"This request includes records held by the Planning Department, the Building Department, the Historic District Commission, the Sidewalk Inspection unit, the office of the city administrator, the office of the mayor, the city council, the Community Standards department, the Downtown Development Authority, the Field Services unit, the Risk Management department, and any and all other city departments and divisions which may have records responsive to this request."

A previous request which I had sent in for "all records regarding a sidewalk" at a different location returned some records which were responsive, but the search did not appear to have been conducted with enough thoroughness, and so I was convinced that some of the information I was looking for was missing. Since I did get back what I wanted in that case, I didn't press it; this time, I'm enumerating some departments which might have records, in the hopes that some of them do.

In particular, since this parcel is in a historic district, I'm hoping that HDC records will include some relevant history. Not every parcel downtown has vaults under the sidewalk, but some do, and handling of those structures could very easily complicate what would be otherwise an ordinary task.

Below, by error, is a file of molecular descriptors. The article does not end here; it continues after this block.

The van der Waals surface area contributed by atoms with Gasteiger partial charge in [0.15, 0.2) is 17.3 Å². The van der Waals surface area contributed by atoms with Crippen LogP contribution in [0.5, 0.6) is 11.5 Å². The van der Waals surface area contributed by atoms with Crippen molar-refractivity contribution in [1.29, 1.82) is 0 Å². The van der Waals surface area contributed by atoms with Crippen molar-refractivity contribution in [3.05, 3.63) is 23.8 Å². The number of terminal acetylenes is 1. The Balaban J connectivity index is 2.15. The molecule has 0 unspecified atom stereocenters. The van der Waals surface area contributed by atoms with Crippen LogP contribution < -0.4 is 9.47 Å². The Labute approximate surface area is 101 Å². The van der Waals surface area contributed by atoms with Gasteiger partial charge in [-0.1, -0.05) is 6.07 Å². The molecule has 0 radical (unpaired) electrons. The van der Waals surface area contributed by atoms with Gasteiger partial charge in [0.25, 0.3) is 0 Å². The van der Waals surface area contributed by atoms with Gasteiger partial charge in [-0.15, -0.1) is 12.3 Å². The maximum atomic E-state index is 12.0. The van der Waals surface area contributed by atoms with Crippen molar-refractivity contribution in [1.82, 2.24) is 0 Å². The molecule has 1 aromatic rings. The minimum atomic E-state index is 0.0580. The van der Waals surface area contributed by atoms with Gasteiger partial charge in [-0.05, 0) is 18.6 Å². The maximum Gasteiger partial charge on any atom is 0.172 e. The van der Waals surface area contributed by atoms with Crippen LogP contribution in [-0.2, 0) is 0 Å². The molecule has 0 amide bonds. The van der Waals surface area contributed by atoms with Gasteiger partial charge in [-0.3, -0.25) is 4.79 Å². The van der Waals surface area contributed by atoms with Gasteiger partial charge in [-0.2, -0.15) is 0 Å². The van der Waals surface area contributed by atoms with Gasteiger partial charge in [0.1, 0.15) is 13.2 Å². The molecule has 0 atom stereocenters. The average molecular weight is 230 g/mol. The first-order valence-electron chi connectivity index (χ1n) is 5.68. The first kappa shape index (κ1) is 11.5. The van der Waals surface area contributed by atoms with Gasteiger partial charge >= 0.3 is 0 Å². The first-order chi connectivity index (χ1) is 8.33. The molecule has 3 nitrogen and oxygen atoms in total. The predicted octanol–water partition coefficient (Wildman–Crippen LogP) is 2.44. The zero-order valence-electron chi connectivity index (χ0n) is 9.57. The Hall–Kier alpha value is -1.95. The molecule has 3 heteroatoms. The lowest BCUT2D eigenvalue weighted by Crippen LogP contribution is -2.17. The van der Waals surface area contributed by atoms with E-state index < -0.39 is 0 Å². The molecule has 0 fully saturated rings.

Why bother with FOIA?

It can be difficult to determine which individual or which department has oversight and responsibility for a given task inside a bureaucracy of any size. People come and go or are assigned to new responsibilities, reporting responsibilities change, and budgets come and go so that perhaps things once funded years ago are no longer funded.

With all of this constant change, it can be very hard for anyone inside the system to know with any certainty who knows what or how a task is to be addressed. You start to see this when one staff member refers you to another, who in turn refers you to a third. It's not that anyone is trying to be difficult; they simply don't know.

In this particular case, I know that a portion of the address in question has vaults which extend beneath the sidewalk, and it's possible that those structures actually go beneath the street. To the extent that it's complicated, only a thorough search for records across a broad set of departments will make it possible to know what the organization knows, even if no one individual knows all of the details.

If I'm lucky, there will be someone who actually knows exactly what is going on and can tell the whole story. A FOIA request's ultimate result can be the location of a person who has authority, responsiblity, budget and knowledge of the situation and a likely way to repair it. If you find that person, the next request is very easy, since you know exactly who to call.

The previous FOIA request

This is the second sidewalk FOIA request I have sent in to the city of Ann Arbor. The results from the first, which involved a repair of a stretch of sidewalk on Summit Street, were instructive.